Now that you’ve been doing this for quite some time, have you learned any lessons and if so, what are they?
I’ve learned to never forget this is a business first. I put a lot of trust in people early in my career and found out the hard way. I have to protect the brand that I have built with everything I have and always remember that it’s never personal. Just business.
Do you find it easier writing to original beats and working with a producer or using industry beats from major producers (like for mixtapes and such)?
I prefer original beats. Even my mixtapes rarely have any industry beats. I like to create from scratch and be as original as possible. I can rap all day on an industry beat, but I’d much rather create an original masterpiece such as “Doctor” that is going to solidify me as an artist.
Sometimes it can be hard trying to attract the type of attention you’d want to from your fan base. What type of feedback are you getting from fans within your area and around the globe?
The support has been amazing! Not only locally but globally. We are reaching fans from all over the world and it’s a great feeling. The main reason I think they are gravitating to me is the authenticity. The realness we bring with everything we do, everything we say, and everything we represent. It’s genuine, gimmick-less, REAL.
Moving from Rhode Island to ATL, what was the difference in the indie scene that you noticed?
There definitely was a difference in style. With Atlanta obviously being a bigger market for music, the opportunities were more accessible. We were able to capitalize off of those opportunities and create a market for ourselves.
About the birthday bash, how did you get involved with something so huge?
Well the local station, Hot 107.9, and Wendy’s partnered up for the Birthday Bash 15 Competition. The grand prize was the opening slot for a sold out concert in Philips Arena with Ludacris, Rick Ross, and many other major artists. The contest was held in 5 locations where artists had to purchase a meal and write their name on the back of the receipt to be placed in a jar. The chances were slim to none! God was on our side and our name was called. We auditioned, made the cut, won the online voting, and killed the show!
Okay all indies like this question. You have the opportunity to create a concert with you and 3 majors artists, what three do you pick?
I don’t like this question just for the record haha. Jokes! Ok 3 major artists. With holograms being out I guess I can choose some of the greats that have passed? Well I would say 2Pac, J.Cole, and the last slot would be given to Eminem! What a show!
If you had to put yourself into a genre or create your own, what would it be called?
I would create a Genre called “Mood Music”. Inspired by a great artist named Joe Budden. For me that name represents my music. Whatever mood you’re in, we got something for you!
With all of your accomplishments, has any majors stepped to you about signing with them? And if so would you?
There has definitely been some conversations along the way. The way I see it, it’s like love. When you know, you know. The right situation comes along, we will consider it.
If someone wanted to get their hands on your music, where can they find it online and offline?
My music is available on almost all digital outlets. Itunes, Spotify, Google Play, Tidal, Xbox Music, Pandora, Amazon Music, and more! You can also find everything Flawless on FlawlessRi.Com.
This is a crazy Hip Hop game. What change would you make if you could change one thing about the music industry?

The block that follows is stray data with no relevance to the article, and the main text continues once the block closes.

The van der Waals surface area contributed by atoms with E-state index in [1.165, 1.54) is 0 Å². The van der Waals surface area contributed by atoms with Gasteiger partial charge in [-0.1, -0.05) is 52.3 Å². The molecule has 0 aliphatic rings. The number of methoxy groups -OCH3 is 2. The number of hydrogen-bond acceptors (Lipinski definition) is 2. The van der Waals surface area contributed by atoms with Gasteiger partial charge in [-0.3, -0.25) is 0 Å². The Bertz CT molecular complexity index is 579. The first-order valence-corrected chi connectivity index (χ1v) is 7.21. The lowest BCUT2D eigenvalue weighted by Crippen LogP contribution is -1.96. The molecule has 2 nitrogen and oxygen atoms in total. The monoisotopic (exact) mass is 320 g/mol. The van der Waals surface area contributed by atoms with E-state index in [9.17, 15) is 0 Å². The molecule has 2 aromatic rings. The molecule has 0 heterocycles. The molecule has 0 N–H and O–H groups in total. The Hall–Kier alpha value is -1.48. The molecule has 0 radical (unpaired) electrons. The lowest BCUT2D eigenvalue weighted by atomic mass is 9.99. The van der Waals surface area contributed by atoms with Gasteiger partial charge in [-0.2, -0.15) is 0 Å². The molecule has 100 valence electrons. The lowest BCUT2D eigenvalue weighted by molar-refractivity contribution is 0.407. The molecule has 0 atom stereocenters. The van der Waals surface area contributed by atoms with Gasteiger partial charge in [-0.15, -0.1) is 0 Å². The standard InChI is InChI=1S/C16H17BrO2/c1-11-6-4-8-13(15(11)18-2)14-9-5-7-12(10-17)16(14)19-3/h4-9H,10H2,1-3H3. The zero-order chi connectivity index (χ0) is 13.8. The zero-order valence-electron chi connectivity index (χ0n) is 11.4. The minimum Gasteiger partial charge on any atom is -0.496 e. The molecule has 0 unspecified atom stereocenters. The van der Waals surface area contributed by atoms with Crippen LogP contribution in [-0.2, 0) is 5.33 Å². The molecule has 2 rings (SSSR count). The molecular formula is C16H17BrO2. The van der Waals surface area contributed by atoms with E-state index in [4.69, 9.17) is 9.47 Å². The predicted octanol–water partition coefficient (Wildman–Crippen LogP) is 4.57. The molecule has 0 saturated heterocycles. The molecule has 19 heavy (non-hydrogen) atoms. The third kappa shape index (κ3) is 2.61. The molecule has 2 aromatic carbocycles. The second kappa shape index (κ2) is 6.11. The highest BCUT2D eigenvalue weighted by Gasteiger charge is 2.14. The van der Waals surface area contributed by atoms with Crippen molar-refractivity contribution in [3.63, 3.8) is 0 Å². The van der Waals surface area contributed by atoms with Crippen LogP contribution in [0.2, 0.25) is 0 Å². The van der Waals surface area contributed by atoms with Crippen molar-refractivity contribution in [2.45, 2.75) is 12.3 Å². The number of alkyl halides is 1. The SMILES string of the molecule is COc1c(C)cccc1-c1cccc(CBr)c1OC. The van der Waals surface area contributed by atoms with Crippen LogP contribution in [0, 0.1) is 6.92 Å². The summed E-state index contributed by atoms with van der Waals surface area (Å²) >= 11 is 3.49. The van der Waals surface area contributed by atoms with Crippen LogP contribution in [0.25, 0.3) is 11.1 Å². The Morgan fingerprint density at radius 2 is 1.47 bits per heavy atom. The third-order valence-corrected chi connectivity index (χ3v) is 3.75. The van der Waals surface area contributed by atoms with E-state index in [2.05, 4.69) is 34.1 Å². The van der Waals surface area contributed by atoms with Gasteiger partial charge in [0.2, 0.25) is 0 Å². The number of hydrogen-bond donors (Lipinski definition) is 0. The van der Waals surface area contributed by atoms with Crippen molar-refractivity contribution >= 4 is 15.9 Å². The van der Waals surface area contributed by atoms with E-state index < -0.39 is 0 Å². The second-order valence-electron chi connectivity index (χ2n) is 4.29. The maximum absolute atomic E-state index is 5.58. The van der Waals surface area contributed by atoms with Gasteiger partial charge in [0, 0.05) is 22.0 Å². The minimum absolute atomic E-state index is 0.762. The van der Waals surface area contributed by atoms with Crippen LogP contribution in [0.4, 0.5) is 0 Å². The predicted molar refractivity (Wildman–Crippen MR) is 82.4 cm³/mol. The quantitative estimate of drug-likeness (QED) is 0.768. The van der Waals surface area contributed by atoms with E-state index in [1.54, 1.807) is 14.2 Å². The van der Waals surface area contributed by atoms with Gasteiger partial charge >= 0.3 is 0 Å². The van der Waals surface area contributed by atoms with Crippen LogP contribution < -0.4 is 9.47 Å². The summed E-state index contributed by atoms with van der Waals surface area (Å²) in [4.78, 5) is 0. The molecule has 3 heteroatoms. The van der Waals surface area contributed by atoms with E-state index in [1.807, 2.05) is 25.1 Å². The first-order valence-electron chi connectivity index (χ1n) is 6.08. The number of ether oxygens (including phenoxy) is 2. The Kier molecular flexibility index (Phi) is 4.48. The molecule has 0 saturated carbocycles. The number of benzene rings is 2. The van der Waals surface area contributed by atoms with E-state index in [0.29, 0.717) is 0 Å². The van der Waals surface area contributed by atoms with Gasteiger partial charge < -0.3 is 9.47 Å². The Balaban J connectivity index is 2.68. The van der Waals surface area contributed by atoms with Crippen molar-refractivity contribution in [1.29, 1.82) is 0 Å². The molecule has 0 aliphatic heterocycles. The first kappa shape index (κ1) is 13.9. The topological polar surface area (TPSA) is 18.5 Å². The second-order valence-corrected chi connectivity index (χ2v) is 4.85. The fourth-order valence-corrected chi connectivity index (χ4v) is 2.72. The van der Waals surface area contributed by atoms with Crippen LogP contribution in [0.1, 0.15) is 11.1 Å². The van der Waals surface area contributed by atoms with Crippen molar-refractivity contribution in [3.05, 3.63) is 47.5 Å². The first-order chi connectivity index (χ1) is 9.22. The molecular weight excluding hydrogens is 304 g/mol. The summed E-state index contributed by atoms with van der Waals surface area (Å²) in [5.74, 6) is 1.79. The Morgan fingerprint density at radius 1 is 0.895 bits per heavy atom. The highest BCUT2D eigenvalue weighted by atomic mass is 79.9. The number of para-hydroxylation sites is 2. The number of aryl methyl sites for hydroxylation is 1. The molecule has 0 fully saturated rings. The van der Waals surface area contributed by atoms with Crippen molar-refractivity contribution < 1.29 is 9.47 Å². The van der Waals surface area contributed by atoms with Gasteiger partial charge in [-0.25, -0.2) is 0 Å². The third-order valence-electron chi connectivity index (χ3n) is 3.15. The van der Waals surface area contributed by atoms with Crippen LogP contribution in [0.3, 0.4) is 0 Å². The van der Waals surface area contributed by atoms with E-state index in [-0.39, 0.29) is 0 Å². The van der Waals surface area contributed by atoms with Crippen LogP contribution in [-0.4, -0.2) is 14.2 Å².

I would make it about the art again. It is very difficult for talented artists to get major exposure in today’s industry. I feel like the standards of lyricism have been lowered. I would make it about the music again. The talent.
So with opening up with Rick Ross, Ludacris and Tech N9ne, what’s next for Flawless on a performance level?
Just taking the stage show to another level. We take pride in our live show. I feel like it’s second to none. Listening to my music is one thing, experiencing it is a totally different monster!
We ask all the artists we interview, what’s the best piece of advice someone’s ever given to you?
I can’t really give away too many secrets but what I can say is that you never know how close you are. Never giving up is the smartest thing you can do. Work as hard as you can at all times because you never know how close you really are. Things can happen overnight, life can change instantly, the question is will you be ready?
Thanks Flawless! It’s always a pleasure to have the opportunity to interview artists such as this WDSR Radio – Flawless interview!
Michael McClelland, professionally known as Microphone, grew up in Freeport, Long Island. He grew up in a single-parent home, got into trouble and was even expelled from college. These struggles led him to explore the art of rapping with his friends in 2009. Soon after, it became his passion and he decided to pursue it professionally. Using music as an outlet was a blessing for him, because he was able to express his feelings/views in his rhymes.
Microphone dreamt about being in the music industry and standing on the shoulders of past and present lyricists. Many artists are talented, but Microphone is gifted.
Through his influences and accomplishments, he has learned so much more about style and creativity, while excelling and progressing his writing skills and rhyming technique. His dream is what he’s been chasing and believes he will accomplish it by being the Voice for the Voiceless. He uses music to grow by expressing his pain, love and many other types of emotions. Microphone is also releasing 3 consecutive mixed tapes in 3 volumes, of NU ERA while at the same time in the studio making an album. NU ERA Vol.1 (Microism) hosted by DJ Voltron (Defender of Hip Hop), NU ERA Vol. 2 (The Warm Up) is being hosted by DJ Big Mike, Vol. 3 (The Workout) hosted by various MC’s and DJ’s. It’s NU ERA so be on the lookout for him, because he’s coming to bring back good music with feelings and will soon enough climb the charts.
Tandy Arthur aka TMA aka Guerrilla Labs is no stranger to the EDM scene. Having traveled across the globe while experiencing several different cultures of music, Guerrilla Labs prides himself on being able to connect with many different forms of the Electronic Digital Music craze.